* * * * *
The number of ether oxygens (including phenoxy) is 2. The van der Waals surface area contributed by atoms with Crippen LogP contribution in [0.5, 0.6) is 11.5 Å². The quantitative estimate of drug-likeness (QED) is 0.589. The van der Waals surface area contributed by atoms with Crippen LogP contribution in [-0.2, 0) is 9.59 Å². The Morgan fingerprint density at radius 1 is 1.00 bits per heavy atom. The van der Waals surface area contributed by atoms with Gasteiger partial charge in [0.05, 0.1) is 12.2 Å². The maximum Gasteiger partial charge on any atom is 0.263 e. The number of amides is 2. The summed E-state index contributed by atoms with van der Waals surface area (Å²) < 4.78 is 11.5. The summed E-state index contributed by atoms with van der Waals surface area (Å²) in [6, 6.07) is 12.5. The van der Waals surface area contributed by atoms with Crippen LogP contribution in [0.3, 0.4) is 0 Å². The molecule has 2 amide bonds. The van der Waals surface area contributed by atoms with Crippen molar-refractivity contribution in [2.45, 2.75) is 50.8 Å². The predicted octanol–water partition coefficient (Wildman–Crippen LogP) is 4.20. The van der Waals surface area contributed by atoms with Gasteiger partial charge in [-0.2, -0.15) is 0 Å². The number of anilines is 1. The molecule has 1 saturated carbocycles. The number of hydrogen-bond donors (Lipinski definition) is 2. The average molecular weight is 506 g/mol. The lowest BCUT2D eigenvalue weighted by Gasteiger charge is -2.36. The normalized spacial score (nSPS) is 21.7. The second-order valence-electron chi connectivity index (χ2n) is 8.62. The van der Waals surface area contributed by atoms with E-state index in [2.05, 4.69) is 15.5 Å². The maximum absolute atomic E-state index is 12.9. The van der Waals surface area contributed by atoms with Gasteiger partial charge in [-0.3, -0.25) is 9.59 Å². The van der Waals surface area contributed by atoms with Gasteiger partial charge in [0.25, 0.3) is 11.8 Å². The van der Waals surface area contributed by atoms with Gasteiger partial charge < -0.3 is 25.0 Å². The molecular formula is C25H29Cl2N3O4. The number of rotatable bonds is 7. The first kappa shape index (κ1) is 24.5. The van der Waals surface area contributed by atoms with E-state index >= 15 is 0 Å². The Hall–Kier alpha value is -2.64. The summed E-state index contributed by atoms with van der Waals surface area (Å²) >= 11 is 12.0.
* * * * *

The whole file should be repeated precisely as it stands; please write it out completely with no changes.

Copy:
The number of ether oxygens (including phenoxy) is 2. The van der Waals surface area contributed by atoms with Crippen LogP contribution in [0.5, 0.6) is 11.5 Å². The quantitative estimate of drug-likeness (QED) is 0.589. The van der Waals surface area contributed by atoms with Crippen LogP contribution in [-0.2, 0) is 9.59 Å². The Morgan fingerprint density at radius 1 is 1.00 bits per heavy atom. The van der Waals surface area contributed by atoms with Gasteiger partial charge in [0.05, 0.1) is 12.2 Å². The maximum Gasteiger partial charge on any atom is 0.263 e. The number of amides is 2. The summed E-state index contributed by atoms with van der Waals surface area (Å²) < 4.78 is 11.5. The summed E-state index contributed by atoms with van der Waals surface area (Å²) in [6, 6.07) is 12.5. The van der Waals surface area contributed by atoms with Crippen LogP contribution in [0.3, 0.4) is 0 Å². The molecule has 2 amide bonds. The van der Waals surface area contributed by atoms with Crippen molar-refractivity contribution in [2.45, 2.75) is 50.8 Å². The predicted octanol–water partition coefficient (Wildman–Crippen LogP) is 4.20. The van der Waals surface area contributed by atoms with Gasteiger partial charge in [-0.2, -0.15) is 0 Å². The number of anilines is 1. The molecule has 1 saturated carbocycles. The number of hydrogen-bond donors (Lipinski definition) is 2. The average molecular weight is 506 g/mol. The lowest BCUT2D eigenvalue weighted by Gasteiger charge is -2.36. The normalized spacial score (nSPS) is 21.7. The second-order valence-electron chi connectivity index (χ2n) is 8.62. The van der Waals surface area contributed by atoms with E-state index in [2.05, 4.69) is 15.5 Å². The maximum absolute atomic E-state index is 12.9. The van der Waals surface area contributed by atoms with Gasteiger partial charge in [-0.3, -0.25) is 9.59 Å². The van der Waals surface area contributed by atoms with Gasteiger partial charge in [0.25, 0.3) is 11.8 Å². The van der Waals surface area contributed by atoms with Gasteiger partial charge < -0.3 is 25.0 Å². The molecular formula is C25H29Cl2N3O4. The number of rotatable bonds is 7. The first kappa shape index (κ1) is 24.5. The van der Waals surface area contributed by atoms with E-state index >= 15 is 0 Å². The Hall–Kier alpha value is -2.64. The summed E-state index contributed by atoms with van der Waals surface area (Å²) >= 11 is 12.0.